98 He sought the most sequester'd bower,
99 Where diffus'd on Venus' breast,
100 First he felt extatic bliss,
101 First her balmy lips he prest,
102 And devour'd the new-made Kiss:
103 But, O my Muse, thy tattling tongue restrain,
104 Her sacred rites what mortal dares to tell?
105 She crowns the silent, leads the blabbing swain
106 To doubts, desires, and fears, the feverish lover's hell.
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III. 3.
107 Change then, sweetest nymph of nine,
108 Change the song, and fraught with pleasures,
109 String anew thy silver twine,
110 To the softest, Lydian measures!
111 My Cynthia calls, whose natal hour
112 Th' assistant Graces saw, and smil'd;
113 Then deign'd this Cyprian charm to pour
114 With lavish bounty o'er the child:
115 Sithence where'er the Siren moves along,
116 In pleasing wonder chain'd is every tongue;
117 Love's soft effusion dims the aching eyes,
118 Love's subtlest flame thro' every artery flies:
119 Our trembling limbs th' unequal pulse betray,
120 We gaze in transport lost then faint, and die away,


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About this text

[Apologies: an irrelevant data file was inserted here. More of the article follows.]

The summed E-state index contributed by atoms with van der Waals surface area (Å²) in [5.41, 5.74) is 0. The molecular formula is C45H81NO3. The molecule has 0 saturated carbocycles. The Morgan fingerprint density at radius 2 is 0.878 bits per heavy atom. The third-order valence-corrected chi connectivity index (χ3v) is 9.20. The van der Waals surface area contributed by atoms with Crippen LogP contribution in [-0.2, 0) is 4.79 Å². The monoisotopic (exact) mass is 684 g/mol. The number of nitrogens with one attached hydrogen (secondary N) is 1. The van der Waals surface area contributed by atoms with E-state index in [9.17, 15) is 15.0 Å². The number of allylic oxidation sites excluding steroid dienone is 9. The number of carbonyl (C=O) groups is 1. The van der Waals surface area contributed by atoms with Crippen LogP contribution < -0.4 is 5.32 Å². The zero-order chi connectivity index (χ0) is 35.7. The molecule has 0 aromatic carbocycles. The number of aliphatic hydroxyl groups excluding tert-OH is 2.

Title (in Source Edition): ODE ON PLEASURE.
Author: James Scott
Genres: ode
References: DMI 31233

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Pearch, G. A collection of poems in four volumes. By several hands. Vol. II. [The second edition]. London: printed for G. Pearch, 1770, pp. 193-198. 4v. ; 8⁰. (ESTC T116245; DMI 1135; OTA K093079.002) (Page images digitized from a copy in the Bodleian Library [(OC) 280 o.789].)

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The text has been typographically modernized, but without any silent modernization of spelling, capitalization, or punctuation. The source of the text is given and all editorial interventions have been recorded in textual notes. Based on the electronic text originally produced by the TCP project, this ECPA text has been edited to conform to the recommendations found in Level 5 of the Best Practices for TEI in Libraries version 4.0.0.